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Dublin: 14 °C Thursday 18 April, 2019
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Greece faces second General Election as coalition hopes fade

As angry voters divided the spoils between a number of parties with hugely different ideologies, forming a government has proved impossible.

Image: Kostas Tsironis/AP/Press Association Images

ANOTHER ELECTION WILL likely be held in Greece as talks to form a coalition government have so far failed to yield any results.

The country’s left-of-centre parties began negotiations yesterday but New Democracy leader Antonis Samaras has already conceded that his party will not be able to come to a tenable arrangement with the anti-bailout group Syriza.

It now falls to the leader of Sryiza, the anti-austerity bloc which gained 52 seats (the second largest share) in Sunday’s general election, to stitch together a coalition.

Although BBC News reports that its leader Alexis Tsipras will meet with both New Democracy officials and outgoing ruling party Socialist Pasok later today, there is little hope that a deal will be reached.

Syriza has said it will only form a government if the austere terms of the bailout package are ripped up.

As both mainstream parties Pasok and New Democracy are described as pro-bailout, commenters have said it is unlikely a coalition will be successfully put together within the three day window.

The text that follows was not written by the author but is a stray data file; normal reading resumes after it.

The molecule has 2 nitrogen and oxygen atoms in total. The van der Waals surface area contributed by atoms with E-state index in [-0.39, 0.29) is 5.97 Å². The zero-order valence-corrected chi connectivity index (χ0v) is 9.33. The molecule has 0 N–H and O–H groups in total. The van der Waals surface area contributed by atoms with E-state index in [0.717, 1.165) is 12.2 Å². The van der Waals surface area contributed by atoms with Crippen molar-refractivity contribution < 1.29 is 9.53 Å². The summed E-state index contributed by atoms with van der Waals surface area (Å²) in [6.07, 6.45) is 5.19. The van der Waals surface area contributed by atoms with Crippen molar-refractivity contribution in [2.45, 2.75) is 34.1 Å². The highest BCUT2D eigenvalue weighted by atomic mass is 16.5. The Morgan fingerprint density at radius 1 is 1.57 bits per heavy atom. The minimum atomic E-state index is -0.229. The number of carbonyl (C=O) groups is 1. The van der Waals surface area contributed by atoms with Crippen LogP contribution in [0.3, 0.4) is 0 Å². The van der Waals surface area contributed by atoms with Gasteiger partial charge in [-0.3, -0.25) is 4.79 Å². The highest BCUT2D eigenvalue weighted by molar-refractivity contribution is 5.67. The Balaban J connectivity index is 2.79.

“Mr. Tsipras asked me to put my signature to the destruction of Greece. I will not do this,” Samaras said when asked about the possibility of the two parties working together. “The country cannot afford to play with fire.”

If no government is formed, the next tranche of the IMF rescue package could be withheld, forcing a default and possible exit from the euro.

Results in the General Election:

  • New Democracy – 108 seats
  • Syriza – 52 seats
  • Pasok – 41 seats
  • Independents – 33 seats
  • KKE (Communist) – 26 seats
  • Democratic Left – 19 seats
  • Golden Dawn – 21 seats

As the 300 parliament seats were split between such a wide range of parties with no one group obtaining any sort of controlling power, the country teeters on the brink of political chaos.

Assuming that no coalition can be formed, a second general election will then be held next month.

Markets continue to be spooked by the uncertainty in the eurozone with Asian stock falling this morning.

Radical Left coalition to begin attempts at forming Greek coalition>

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